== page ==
The Acorn and You

K. V. Morris
Wisdom is the -principal thing;
therefore get wisdom:
and with all thy getting
get understanding
— Proverbs, iv, 7

The search for truth is not a fad, crank, or hobby for the idle; it is neither remote, far-fetched, nor impracticable; it loathes all things wonder-mongering, fantastic or spookical. If you hear theories put forward that are any of those things, your right answer would be: "What you preach is very quaint no doubt, but that is not what I am seeking."

Truth is something we can take with us behind the scenes of the daily routine, and make every moment of our lives noble with it. Noble, rich, varied, interesting and happy. There is no other way to do this; simply because we must learn the truth about things, about life; why we are here; why things are as they are, and how to make them better; and what our real relation is to life, to our fellow men, to the universe. We can't make a good job of life unless we understand life. We can't make a good job of ourselves unless we know what we are.

Oh, but people have always been making the same kind of job of things; why shouldn't we all be as they? Why should we bother? . . . Yes; why not drift with the current? There's only Niagara roaring a little ahead! A pretty mess the world has drifted into, hasn't it? Just because people have not understood life, and so have not known how to work it properly. It's up to us then to begin to get understanding.

If man were just a stupid bore or a mean cur, and couldn't be anything else, the thing would be hopeless; he might perish in his meanness and stupidity, and none would shed a tear. But man is not that; there is more in him than that. In him, whoever he is, are all the qualities and faculties necessary to make the world decent. Man is neither a worm nor a miserable sinner, except in the outermost husk and rind of his being.

Inside, somewhere deep within, is a Thinker, the equal of Plato and the greatest; and we might get busy and begin to awaken him to life. In us, deeper again, is a being all compassionate, all noble, all wise — a Christ, a Buddha; and we might begin now to work for it that sometime he may be manifest. Deeper in again is something greater still; a god; and a supergod; and a super-god of super-gods. There is no end to it; the Highest in all the boundless universe is latent in each one of us.

It must be so; because man is the child and the fruit of the universe: as the acorn is to the oak, so is he to the Boundless. Everything that is in the oak is in the acorn, or a new oak could not grow out of it; and everything that is in the universe is in man, and can develop and be made to grow out of him.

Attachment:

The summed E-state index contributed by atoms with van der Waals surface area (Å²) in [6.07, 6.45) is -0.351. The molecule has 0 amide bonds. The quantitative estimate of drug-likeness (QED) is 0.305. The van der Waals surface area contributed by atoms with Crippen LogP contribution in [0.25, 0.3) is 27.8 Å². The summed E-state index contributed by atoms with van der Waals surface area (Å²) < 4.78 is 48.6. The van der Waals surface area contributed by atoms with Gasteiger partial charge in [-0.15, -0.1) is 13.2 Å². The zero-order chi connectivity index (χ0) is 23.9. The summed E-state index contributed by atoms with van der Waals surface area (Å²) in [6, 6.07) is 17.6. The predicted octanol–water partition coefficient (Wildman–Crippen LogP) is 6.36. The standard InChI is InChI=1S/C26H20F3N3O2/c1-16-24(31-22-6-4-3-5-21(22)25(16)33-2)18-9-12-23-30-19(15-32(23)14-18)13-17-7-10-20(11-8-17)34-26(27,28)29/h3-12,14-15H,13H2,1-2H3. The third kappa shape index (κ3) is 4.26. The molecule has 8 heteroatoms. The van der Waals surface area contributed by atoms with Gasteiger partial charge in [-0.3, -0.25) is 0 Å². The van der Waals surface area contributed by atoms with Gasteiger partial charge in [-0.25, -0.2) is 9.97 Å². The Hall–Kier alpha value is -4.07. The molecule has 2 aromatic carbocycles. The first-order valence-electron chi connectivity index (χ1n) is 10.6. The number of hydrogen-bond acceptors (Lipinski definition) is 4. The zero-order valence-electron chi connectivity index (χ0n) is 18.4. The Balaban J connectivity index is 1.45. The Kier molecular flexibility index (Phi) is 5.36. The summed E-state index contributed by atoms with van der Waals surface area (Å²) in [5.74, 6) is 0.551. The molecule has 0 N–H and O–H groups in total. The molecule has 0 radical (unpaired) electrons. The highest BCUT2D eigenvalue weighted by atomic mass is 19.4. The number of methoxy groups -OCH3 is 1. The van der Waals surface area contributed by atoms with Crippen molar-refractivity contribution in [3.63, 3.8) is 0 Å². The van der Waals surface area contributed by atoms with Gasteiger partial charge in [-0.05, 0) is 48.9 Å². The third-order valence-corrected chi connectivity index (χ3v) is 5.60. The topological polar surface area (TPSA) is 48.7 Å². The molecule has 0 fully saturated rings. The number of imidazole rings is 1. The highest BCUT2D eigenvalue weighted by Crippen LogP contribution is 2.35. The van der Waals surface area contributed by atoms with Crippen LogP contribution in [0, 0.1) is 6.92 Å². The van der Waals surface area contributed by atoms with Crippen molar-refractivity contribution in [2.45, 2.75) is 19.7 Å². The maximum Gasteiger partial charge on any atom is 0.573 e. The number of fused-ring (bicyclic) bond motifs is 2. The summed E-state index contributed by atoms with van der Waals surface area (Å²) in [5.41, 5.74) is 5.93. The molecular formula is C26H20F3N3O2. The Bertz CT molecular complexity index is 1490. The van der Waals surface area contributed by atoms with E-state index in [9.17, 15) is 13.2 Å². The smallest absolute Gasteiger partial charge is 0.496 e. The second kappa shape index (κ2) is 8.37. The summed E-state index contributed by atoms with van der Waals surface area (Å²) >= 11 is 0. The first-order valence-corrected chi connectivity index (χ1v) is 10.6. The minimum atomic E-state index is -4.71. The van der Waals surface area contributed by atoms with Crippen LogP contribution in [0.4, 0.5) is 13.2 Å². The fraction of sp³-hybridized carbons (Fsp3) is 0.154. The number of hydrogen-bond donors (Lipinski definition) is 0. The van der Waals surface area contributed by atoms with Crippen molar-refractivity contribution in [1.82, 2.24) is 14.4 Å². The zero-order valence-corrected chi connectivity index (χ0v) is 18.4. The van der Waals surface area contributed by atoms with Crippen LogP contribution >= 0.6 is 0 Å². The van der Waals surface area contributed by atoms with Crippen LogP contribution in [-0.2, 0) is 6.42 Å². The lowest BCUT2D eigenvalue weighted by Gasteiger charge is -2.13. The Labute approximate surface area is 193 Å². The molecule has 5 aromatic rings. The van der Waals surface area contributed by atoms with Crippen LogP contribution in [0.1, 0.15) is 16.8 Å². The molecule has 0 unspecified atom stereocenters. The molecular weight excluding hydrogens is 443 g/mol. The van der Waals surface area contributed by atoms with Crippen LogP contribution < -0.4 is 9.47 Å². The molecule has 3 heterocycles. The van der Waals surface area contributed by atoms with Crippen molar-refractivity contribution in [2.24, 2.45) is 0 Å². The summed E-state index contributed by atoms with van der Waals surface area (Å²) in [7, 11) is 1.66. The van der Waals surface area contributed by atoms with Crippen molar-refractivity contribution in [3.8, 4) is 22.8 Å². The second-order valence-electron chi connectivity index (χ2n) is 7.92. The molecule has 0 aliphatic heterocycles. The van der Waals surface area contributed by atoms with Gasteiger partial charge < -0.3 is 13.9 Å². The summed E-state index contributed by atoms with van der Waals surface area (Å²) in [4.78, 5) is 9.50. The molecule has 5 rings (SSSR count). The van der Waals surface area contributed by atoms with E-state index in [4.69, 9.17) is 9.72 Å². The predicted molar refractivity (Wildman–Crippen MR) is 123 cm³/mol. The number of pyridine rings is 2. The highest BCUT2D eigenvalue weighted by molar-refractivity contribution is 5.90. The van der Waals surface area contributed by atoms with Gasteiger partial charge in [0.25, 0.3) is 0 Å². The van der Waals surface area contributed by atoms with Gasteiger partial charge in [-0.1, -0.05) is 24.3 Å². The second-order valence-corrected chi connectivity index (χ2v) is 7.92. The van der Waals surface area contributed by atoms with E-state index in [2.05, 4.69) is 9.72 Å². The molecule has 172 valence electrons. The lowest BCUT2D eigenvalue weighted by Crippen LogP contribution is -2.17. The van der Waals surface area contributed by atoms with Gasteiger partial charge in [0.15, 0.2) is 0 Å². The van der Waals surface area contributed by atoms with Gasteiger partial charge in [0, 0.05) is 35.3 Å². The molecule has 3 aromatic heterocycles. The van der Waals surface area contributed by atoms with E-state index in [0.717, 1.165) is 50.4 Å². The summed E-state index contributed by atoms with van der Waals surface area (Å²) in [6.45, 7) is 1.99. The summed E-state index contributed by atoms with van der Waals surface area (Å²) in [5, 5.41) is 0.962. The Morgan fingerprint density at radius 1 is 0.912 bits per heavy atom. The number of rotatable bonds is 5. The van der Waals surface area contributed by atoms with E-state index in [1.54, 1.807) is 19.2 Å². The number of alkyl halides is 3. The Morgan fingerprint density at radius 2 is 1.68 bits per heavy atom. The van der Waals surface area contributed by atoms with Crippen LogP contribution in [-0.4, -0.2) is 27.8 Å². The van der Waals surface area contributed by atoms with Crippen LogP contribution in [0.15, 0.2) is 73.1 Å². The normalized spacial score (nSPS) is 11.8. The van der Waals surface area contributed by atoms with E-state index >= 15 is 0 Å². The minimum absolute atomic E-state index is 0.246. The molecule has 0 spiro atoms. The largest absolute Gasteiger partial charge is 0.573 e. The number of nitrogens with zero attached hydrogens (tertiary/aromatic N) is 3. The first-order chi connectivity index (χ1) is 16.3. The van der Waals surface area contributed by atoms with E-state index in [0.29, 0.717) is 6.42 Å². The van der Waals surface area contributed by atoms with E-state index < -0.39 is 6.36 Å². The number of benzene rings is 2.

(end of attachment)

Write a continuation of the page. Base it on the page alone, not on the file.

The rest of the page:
Think! Here are you as you know yourself; the Tom Jones of everyday life, a miner, let us say, locked up in your dreary and anxious life; a prisoner in the prison of yourself, and feeling it — or you wouldn't be seeking escape. And there is the whole country outside you; and all the world outside of it, and the solar system outside that; and the universe outside the solar system; but you are shut in in your own Tom Jones-hood, and can have no freedom or enjoyment of any of them.

But then rise within yourself, from the personal self, the Tom Jones-hood, to the thinking self, impersonal; and at once you are free in a greater world. You can think; you can examine life and form your conclusions; you can study science, and learn that materialism is a vanished dream; you can study philosophy, and be the companion of great Plato and the Thinkers; best of all, you can come to know for yourself, and thus be free in a great world, no longer shut in within your own small personal life and self.

Going down into the mine, you would cut your coal not because you have to and there is no escape from it, not to earn your wages, not cursing your lot or suffering the misery of hatred: but with the golden will and purpose to serve the Great Self which is the self of humanity and the inmost self of you and the Ultimate Reality of you. And there in the stench and filth and darkness you would shed light around you, and wholesomeness, from the light and health in your heart and mind.

You would not waste your life fretting because you cannot at once change your outer conditions; you would know that these are simply the result of inner conditions, in the minds of men and of yourself; and you would work overtime and all the time to change these inner conditions: in yourself, by destroying there the illusion that you are separate from the rest of humanity and creating there that love which is knowledge of your oneness with all humanity: meeting hatred with love; insult and injury with swift and natural forgiveness. You would know the supreme truth: that all the sorrows and misfortunes of others are yours; and that henceforth wherever there was pain and weakness you would do your utmost to bring strength and joy. A happy man infects others with happiness; a strong man with strength.

(From Sunrise magazine, February 1954; copyright © 1954 Theosophical University Press)

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